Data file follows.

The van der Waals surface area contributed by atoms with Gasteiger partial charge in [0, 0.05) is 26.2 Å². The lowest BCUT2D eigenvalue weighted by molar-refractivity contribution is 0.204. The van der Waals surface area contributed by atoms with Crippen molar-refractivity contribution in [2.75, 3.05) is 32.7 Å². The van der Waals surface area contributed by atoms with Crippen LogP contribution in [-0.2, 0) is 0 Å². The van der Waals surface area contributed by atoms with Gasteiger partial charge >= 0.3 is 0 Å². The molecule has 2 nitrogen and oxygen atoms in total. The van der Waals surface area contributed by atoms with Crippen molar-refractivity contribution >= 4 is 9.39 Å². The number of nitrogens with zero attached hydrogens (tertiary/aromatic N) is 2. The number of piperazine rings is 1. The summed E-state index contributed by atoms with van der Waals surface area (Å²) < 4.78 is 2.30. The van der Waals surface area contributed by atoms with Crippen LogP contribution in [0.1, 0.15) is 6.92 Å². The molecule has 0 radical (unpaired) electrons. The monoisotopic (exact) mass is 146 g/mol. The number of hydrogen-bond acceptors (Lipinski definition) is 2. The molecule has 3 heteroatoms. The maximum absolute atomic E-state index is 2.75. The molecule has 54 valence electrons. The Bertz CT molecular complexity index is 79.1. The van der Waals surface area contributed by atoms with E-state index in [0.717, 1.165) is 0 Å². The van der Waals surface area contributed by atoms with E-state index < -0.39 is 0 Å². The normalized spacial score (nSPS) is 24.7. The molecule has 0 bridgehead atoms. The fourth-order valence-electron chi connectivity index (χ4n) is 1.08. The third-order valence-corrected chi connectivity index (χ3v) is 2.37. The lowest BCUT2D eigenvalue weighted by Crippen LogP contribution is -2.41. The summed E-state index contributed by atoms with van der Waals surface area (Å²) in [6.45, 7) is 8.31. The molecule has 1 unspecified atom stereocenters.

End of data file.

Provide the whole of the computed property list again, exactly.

The van der Waals surface area contributed by atoms with Gasteiger partial charge in [0, 0.05) is 26.2 Å². The lowest BCUT2D eigenvalue weighted by molar-refractivity contribution is 0.204. The van der Waals surface area contributed by atoms with Crippen molar-refractivity contribution in [2.75, 3.05) is 32.7 Å². The van der Waals surface area contributed by atoms with Crippen LogP contribution in [-0.2, 0) is 0 Å². The van der Waals surface area contributed by atoms with Gasteiger partial charge >= 0.3 is 0 Å². The molecule has 2 nitrogen and oxygen atoms in total. The van der Waals surface area contributed by atoms with Crippen molar-refractivity contribution >= 4 is 9.39 Å². The number of nitrogens with zero attached hydrogens (tertiary/aromatic N) is 2. The number of piperazine rings is 1. The summed E-state index contributed by atoms with van der Waals surface area (Å²) < 4.78 is 2.30. The van der Waals surface area contributed by atoms with Crippen LogP contribution in [0.1, 0.15) is 6.92 Å². The molecule has 0 radical (unpaired) electrons. The monoisotopic (exact) mass is 146 g/mol. The number of hydrogen-bond acceptors (Lipinski definition) is 2. The molecule has 3 heteroatoms. The maximum absolute atomic E-state index is 2.75. The molecule has 54 valence electrons. The Bertz CT molecular complexity index is 79.1. The van der Waals surface area contributed by atoms with E-state index in [0.717, 1.165) is 0 Å². The van der Waals surface area contributed by atoms with E-state index < -0.39 is 0 Å². The normalized spacial score (nSPS) is 24.7. The molecule has 0 bridgehead atoms. The fourth-order valence-electron chi connectivity index (χ4n) is 1.08. The third-order valence-corrected chi connectivity index (χ3v) is 2.37. The lowest BCUT2D eigenvalue weighted by Crippen LogP contribution is -2.41. The summed E-state index contributed by atoms with van der Waals surface area (Å²) in [6.45, 7) is 8.31. The molecule has 1 unspecified atom stereocenters.